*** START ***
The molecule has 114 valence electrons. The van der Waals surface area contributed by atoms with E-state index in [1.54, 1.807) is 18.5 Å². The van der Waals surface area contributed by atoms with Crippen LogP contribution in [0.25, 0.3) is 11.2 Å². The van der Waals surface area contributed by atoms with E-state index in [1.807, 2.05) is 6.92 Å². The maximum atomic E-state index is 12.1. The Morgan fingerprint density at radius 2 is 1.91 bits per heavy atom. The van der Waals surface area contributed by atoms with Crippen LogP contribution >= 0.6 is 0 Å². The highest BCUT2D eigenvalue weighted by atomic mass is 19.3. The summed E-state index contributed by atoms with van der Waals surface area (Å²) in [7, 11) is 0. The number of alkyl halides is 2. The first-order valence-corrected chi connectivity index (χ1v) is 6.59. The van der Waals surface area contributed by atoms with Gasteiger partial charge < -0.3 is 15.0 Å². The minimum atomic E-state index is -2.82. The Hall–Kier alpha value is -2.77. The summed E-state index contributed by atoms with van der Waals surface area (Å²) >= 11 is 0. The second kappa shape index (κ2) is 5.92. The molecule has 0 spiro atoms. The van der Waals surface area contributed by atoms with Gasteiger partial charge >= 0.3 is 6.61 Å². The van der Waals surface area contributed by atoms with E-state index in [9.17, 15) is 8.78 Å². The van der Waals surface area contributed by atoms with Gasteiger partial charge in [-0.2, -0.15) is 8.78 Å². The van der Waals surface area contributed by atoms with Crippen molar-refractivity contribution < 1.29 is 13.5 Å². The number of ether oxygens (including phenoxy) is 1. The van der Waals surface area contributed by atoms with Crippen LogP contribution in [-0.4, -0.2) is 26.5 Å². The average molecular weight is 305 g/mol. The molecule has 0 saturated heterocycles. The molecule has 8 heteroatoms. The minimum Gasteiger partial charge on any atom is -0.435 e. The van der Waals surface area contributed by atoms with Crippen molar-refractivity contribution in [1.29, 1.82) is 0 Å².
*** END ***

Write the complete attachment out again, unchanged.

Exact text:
The molecule has 114 valence electrons. The van der Waals surface area contributed by atoms with E-state index in [1.54, 1.807) is 18.5 Å². The van der Waals surface area contributed by atoms with Crippen LogP contribution in [0.25, 0.3) is 11.2 Å². The van der Waals surface area contributed by atoms with E-state index in [1.807, 2.05) is 6.92 Å². The maximum atomic E-state index is 12.1. The Morgan fingerprint density at radius 2 is 1.91 bits per heavy atom. The van der Waals surface area contributed by atoms with Crippen LogP contribution >= 0.6 is 0 Å². The highest BCUT2D eigenvalue weighted by atomic mass is 19.3. The summed E-state index contributed by atoms with van der Waals surface area (Å²) in [7, 11) is 0. The number of alkyl halides is 2. The first-order valence-corrected chi connectivity index (χ1v) is 6.59. The van der Waals surface area contributed by atoms with Gasteiger partial charge < -0.3 is 15.0 Å². The minimum atomic E-state index is -2.82. The Hall–Kier alpha value is -2.77. The summed E-state index contributed by atoms with van der Waals surface area (Å²) >= 11 is 0. The second kappa shape index (κ2) is 5.92. The molecule has 0 spiro atoms. The van der Waals surface area contributed by atoms with Gasteiger partial charge >= 0.3 is 6.61 Å². The van der Waals surface area contributed by atoms with E-state index in [9.17, 15) is 8.78 Å². The van der Waals surface area contributed by atoms with Gasteiger partial charge in [-0.2, -0.15) is 8.78 Å². The van der Waals surface area contributed by atoms with Crippen molar-refractivity contribution < 1.29 is 13.5 Å². The number of ether oxygens (including phenoxy) is 1. The van der Waals surface area contributed by atoms with Crippen LogP contribution in [-0.4, -0.2) is 26.5 Å². The average molecular weight is 305 g/mol. The molecule has 0 saturated heterocycles. The molecule has 8 heteroatoms. The minimum Gasteiger partial charge on any atom is -0.435 e. The van der Waals surface area contributed by atoms with Crippen molar-refractivity contribution in [1.29, 1.82) is 0 Å².